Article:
Friday, November 25, 2016


I must have passed this building on the corner of 30th Street and Lexington Avenue on my way between our former offices, apartments, client's homes and the New York Design Center. It's a very handsome building conceived by Ellen Dunlap Hopkins as a school dedicated to training women in the arts and architecture and constructed in the Classical style by architect Harvey Wiley Corbett. The building was acquired in 1991 by Touro College. There was a small plaque on the corner for the College and that was the only way I knew it was Touro College. Touro College sold the building in 2006 and the building remained up for sale or rent
until Rei Kawakubo of Comme des Garcons grabbed it up and began turning it into Dover Street Market New York, the third Market after her London and Ginza emporiums.
The store is an incubator for new designers alongside stalwarts like Prada and Louis Vuitton.
The interior is seven floors stacked on top of each other like a super rich layered cake decorated with the artistry of a master pastry chef with a central glass elevator piercing through the center.
If you start out or end your tour of this haute fashion feast for the eyes on the first floor you're going to have to stop for a patisserie at the Rose Bakery imported from the streets of Paris. You're also likely to be rubbing elbows with the likes of Donna Karan, the actress Lucy Liu or Ed Nardoza, the editor of Woman's Wear Daily.
This is an industry building that definitely pushes the envelope. With a list of designers so varied and complex there's almost a competition to see who can be more edgy then their neighboring designer.
That edginess lives inside the Dover Street Market in both the worlds of fashion and interior design. Not only are the designers encouraged to use their space as a petri dish experimenting with their tools of fabric and the human form but they were encouraged to bring that creativity to the design of their space as well.
Each fashion designer was given total control over the space their clothing would inhabit. Some chose an eclectic hip approach
While others like Thom Browne took a more buttoned down way of displaying their goods.
The square footage on each floor is parceled out in small chunks, so small some designers were limited to a space no larger than a guest bathroom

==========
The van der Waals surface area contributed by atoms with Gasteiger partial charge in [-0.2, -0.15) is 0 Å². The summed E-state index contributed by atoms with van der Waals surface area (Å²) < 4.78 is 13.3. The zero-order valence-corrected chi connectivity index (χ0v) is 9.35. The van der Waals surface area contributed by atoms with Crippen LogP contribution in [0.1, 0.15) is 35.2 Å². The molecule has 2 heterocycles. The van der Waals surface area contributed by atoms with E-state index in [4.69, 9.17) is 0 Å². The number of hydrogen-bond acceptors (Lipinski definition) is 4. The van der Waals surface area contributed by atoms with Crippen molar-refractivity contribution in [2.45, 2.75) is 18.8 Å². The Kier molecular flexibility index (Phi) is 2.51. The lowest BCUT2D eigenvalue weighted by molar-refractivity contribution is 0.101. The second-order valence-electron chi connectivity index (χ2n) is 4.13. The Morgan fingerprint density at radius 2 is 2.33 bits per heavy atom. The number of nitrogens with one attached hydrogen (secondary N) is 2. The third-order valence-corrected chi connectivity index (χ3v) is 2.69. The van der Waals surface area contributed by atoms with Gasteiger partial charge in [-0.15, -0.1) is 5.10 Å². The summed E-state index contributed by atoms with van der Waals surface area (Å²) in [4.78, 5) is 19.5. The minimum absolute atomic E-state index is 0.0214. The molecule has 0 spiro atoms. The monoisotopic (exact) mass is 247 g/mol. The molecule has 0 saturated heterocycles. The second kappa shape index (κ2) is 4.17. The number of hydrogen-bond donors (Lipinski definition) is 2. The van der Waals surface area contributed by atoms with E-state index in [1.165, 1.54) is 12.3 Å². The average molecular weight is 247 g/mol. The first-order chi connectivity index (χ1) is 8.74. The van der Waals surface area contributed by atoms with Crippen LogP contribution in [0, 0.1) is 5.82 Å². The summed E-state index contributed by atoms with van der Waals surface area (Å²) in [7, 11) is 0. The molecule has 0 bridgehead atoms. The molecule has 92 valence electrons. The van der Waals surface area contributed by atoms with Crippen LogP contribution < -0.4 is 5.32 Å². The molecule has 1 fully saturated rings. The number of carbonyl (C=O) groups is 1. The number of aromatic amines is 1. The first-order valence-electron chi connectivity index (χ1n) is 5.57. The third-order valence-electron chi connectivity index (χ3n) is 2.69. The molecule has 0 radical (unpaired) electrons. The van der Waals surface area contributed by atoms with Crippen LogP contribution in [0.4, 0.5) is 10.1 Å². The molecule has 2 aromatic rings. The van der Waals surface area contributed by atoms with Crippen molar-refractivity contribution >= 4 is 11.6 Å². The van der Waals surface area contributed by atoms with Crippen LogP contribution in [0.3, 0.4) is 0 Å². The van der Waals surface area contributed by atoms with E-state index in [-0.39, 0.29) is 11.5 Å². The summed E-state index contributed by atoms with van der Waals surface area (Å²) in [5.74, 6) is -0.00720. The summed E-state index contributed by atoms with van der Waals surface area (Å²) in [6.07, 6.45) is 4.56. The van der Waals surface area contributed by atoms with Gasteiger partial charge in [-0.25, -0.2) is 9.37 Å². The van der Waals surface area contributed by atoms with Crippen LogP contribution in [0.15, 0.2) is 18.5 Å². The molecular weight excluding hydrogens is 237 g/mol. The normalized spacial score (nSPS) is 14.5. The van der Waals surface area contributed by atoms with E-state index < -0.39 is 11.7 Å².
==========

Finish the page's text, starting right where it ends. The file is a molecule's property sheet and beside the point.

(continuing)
Several huge support columns that seem to crop up like beanstalks out of a fairy tale are left exposed but wrapped in comfy knit sleeves by street-knitting pioneer, Magda Sayeg, known for street "bombing" random urban objects. She once completely covered a city bus in Mexico City.
The Comme des Garcons philosophy of experimentation abounds throughout the seven floors of the building. Lead by the genius of Rei Kawakubo's amazing vision
and then filtered down through the innovative space design each designer has chosen to highlight and enhance their vision
This sense of space takes its cues from the merchandise each designer has laid out stretching their vision beyond apparel and into art .
But if you enter this museum of fashion with the intent to actually making a purchase
you need to have a good sized wad of cash or a credit card with a very high limit. This simple black sleeveless knit vest priced out at a mere $900 and dresses from Comme des Garcons could set you back $10,000 and up.
Happy shopping to those who can and to those like myself I'll have to limit my purchasing to what I can shoplift with my eyes.

Dovina in Balenciaga at the Café les Deux Magots, Paris, 1955
Richard Avedon, photographer
Represented by the Gagosian Gallery, New Yorks

Friday, November 18, 2016


Any time a show choses the Park Avenue Armory as its venue one can expect an Upper Eastside appeal. The Salon Art + Design did not disappoint. As opposed to shows selecting the massive Javits as their home the Armory is a smaller space with barely room for four aisles of booths that are more ateliers than vendor spaces.
It is definitely not a show based on the premise that more is more.
Some purveyors of art and antiquities had spaces so minimally stocked it was hard to see where their profit lay although that soon became eminently clear.
When the walls of your space are decorated with original Egon Schiele's the sale of one piece is more than likely sufficient to warrant the cost of your show expenses plus a tidy profit.
And most of the dealers here had some hefty expenses to deal with. It is a show composed heavily on representation from across the pond. With names in attendance like Giustini/Stagetti Galleria O. Roma and Pierre Marie Giraud Europe was well-represented meaning transportation, crating and huge custom forms to deal with and pay for.
I had decided on attending the show in hopes that I might find some art for a current client. We've been going back and forth on a few pieces but we've not hit on the right piece at the right price. This piece by an artist known as Nunzio done in 1954 did stop me, constructed of sheet metal over wood the patina and rhythm of the form was intriguing. We were looking for a large piece and Nunzio's piece at approximately five feet by five feet meant it was almost large enough for what we were looking for so I inquired. I asked the stunningly attired curator "Can you tell me anything about the piece?'